Brantford first Canadian club with women in executive roles

By Bret Evans

While numismatics is often considered a male-dominated hobby, one southern Ontario club is bucking the trend with three women holding key positions on the club’s executive.

Earlier this year, Cassidy Stroud became president and Lisa McPherson became vice-president of the Brantford Numismatic Society, a first for Canada. They are joined on the executive by club secretary Lindy Smith.

While Louise Graham was president of the Royal Canadian Numismatic Association (RCNA) from 1973-75, it is the first time a Canadian club has had women in the top leadership spots at the same time.

For Stroud, however, the women power team is not about women taking over, but more about picking the right talent.

“I need people that are going to get involved and get things done,” she said. “Lisa was one of them.”

Stroud, whose collecting passion is focused on Canadian paper money before 1954 and old world notes, the move to leadership of the club was quick.

Stroud collected as a youngster, but admits it was more of an accumulation than a collection. Four years ago she got involved again as an adult, and attended her first coin show in Brantford.

“I decided to check it out and Lindy was excited to see another woman at the show,” she said.

Stroud joined the club in September of 2012, and the following year became assistant treasurer, then the following year vice-president and in 2015 became the club’s first president. The Brantford club was established four decades ago.

“I hope to do the job for a bit of time,” she said.

McPherson got involved in the Brantford club much more recently. She had earlier been involved with the Waterloo Coin Society and had volunteered with the Ontario Numismatic Association with her now husband Robb McPherson. She even became engaged at a coin event, when Robb proposed during an ONA banquet. She was later named youth coordinator for the RCNA – a job she has done for a couple of years now.

The couple recently relocated to Brantford, and decided to check out the local numismatic scene.

“It was the right move for us at this point in our lives,” she said. It wasn’t long before the topical collector became an active volunteer for the Brantford club, and she was eager to let her name stand for the 2016 executive.

“I think we’re going to get things done here,” she said. “The show has become one of the more important ones.”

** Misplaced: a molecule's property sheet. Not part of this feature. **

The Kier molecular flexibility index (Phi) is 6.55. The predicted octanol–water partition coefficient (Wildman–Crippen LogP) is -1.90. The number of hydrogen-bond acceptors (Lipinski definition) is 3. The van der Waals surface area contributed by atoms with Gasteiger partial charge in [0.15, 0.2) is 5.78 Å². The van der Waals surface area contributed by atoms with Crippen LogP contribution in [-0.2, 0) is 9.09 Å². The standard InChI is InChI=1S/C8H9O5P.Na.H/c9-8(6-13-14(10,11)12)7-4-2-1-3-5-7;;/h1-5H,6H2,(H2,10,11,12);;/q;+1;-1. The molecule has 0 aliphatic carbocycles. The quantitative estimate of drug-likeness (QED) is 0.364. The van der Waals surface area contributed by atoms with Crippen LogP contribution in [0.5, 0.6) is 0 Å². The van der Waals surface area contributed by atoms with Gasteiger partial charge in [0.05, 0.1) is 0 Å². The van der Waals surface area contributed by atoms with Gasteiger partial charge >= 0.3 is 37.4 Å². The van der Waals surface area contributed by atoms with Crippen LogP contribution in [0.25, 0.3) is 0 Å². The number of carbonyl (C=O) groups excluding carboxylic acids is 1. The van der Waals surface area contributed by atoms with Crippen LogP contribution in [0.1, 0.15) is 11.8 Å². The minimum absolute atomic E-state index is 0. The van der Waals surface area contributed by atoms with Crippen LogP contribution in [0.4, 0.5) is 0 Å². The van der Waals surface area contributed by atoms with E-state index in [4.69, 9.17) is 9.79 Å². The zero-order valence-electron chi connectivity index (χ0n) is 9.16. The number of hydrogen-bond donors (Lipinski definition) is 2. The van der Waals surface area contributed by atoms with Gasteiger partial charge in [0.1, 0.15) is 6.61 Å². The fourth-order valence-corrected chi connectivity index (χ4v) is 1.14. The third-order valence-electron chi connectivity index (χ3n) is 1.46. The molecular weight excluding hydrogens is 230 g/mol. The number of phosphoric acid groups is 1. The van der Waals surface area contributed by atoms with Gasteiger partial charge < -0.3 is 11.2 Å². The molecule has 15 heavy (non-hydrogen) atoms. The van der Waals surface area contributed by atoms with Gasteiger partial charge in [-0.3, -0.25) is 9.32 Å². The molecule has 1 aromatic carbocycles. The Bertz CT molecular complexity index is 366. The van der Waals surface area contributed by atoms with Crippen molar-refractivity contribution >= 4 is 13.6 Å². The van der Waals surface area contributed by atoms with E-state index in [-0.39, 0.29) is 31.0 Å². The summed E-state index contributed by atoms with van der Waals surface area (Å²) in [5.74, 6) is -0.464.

The club’s annual show has indeed become one of the go-to events, drawing 400 to 500 collectors with more than 80 tables. It has grown to the point that it had to be relocated to a larger facility, the Branlyn Community Centre. Stroud can take some credit for that, as she’s in her third year as show chairman.

The club itself is described by Stroud as a small group,with about 80 members. Attendance at regular meetings runs on average between 35 and 40 members. Increasing that number means reaching out to the community, but it also means promoting numismatics as a viable hobby. Particularly, Stroud said,  to younger people, who may not even be thinking about collecting as an option, since numismatics rarely gets much attention.

Stroud finds potential collectors are not people who have rejected numismatics, they just haven’t thought about it. “When I try to introduce coin collecting to other people, they often just don’t know about it,” she said.

Another area where she sees growth is with women collectors, who may look at the hobby in a different way.

Stroud sees her collection as works of art.

“My heart belongs to the 1937 series,” she said. “I find the history fascinating. Especially with the older European notes I think about the history, what was going on and the people who handled them.”

She admits to being more organized now with her collection than when she first became active. “I have to get more organized,” she said, “but I keep track of what I have and don’t buy as many duplicates as I did before.

“Maybe in the future I will think more about the money value,” the financial planner said. “I may even decide to become a part-time dealer after I retire.”

While men and women may collect differently, one thing both Stroud and McPherson agree on is that gender is rarely an issue in the world of collecting.

Stroud said she rarely realizes that she is often the only woman in the group. Of course that has changed.  With three of the Brantford club’s top executive positions being held by women this power team is bound to change more than just a few attitudes.

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